How to Banish Rheumatoid Arthritis-Related Foot Pain

When you have rheumatoid arthritis—or any other type of rheumatic disease—you’re more prone to developing foot issues. But you don’t have to live in pain; read on to find relief!

Jean Weiss

Feeling hampered by pain when you walk? A slew of annoying culprits—from bunions to hammertoes to gout—could be the cause. And if you have rheumatoid arthritis (RA) or other rheumatic conditions, you’re even more likely to develop these problems. But there are ways to find relief from these common offenders. Just read on . . .

Pain offender: corns and calluses
These thickened layers of skin are caused by repeated pressureor friction and are a common problem for people with arthritis. Luckily, they’re easy to treat.

Pain reliever: remove excess skin
Extra skin can be simply and safely removed with a blade. But go to a podiatrist, not a pedicurist, to remove them—especially if you have foot pain. “Most pedicurists have no training with surgical instruments,” says Dr. Reid. “And they don’t know how to recognize what a corn or callus really is.”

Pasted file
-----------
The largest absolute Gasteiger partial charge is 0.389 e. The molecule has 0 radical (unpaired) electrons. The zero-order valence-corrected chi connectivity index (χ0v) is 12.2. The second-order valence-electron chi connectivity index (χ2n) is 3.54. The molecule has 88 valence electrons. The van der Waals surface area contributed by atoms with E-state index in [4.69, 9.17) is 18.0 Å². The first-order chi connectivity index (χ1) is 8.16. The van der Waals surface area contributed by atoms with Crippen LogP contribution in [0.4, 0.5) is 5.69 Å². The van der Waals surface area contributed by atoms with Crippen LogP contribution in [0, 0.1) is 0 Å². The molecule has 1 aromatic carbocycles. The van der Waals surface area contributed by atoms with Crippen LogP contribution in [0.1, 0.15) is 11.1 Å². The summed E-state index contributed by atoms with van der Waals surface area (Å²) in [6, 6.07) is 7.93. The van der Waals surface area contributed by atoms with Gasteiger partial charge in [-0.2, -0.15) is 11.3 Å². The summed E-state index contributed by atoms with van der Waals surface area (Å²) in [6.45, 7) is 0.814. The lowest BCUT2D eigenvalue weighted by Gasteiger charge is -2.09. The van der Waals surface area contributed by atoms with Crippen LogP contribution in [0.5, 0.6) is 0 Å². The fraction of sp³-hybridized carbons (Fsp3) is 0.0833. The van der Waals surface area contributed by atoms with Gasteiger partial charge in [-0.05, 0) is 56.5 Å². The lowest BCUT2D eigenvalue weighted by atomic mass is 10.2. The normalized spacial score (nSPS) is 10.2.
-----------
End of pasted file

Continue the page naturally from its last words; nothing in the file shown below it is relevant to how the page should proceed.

Pain offender: hammertoes, mallet toes, claw toes
Which problem you have depends on which of the two joints in your toe is bent downward. You have a hammertoe when the joint near the base of your toe is bent down. A mallet toe results when the joint near the tip of your toe is bent. And it’s a claw toe when both joints are bent.

Pain reliever: stretched leather shoes with a spacious toe box
Wearing leather shoes—which are more flexible than man-made materials—that can be stretched to fit around your toes may reduce the pain associated with these conditions, says Dr. Reid. “You also need a deeper toe box because the toes bend upward,” she adds. If your shoes are not roomy enough, you can always have them stretched. Dr. Reid says, “Just as with bunions, you can ask your doctor about standard pain relievers and cortisone injections to reduce pain and inflammation, or surgery can straighten bent joints.”

Pain offender: gout
This happens when uric acid—normally flushed out of the body—pools around joints. Gout can strike any joint, though it often occurs in the big toe.

Pain reliever: ice the painful joint
Sudden attacks of gout are extremely painful, and icing your toe throughout the day can ease the inflammation. If the pain won’t go away, Dr. Reid suggests asking your doctor to recommend an over-the-counter anti-inflammatory.     

April 2013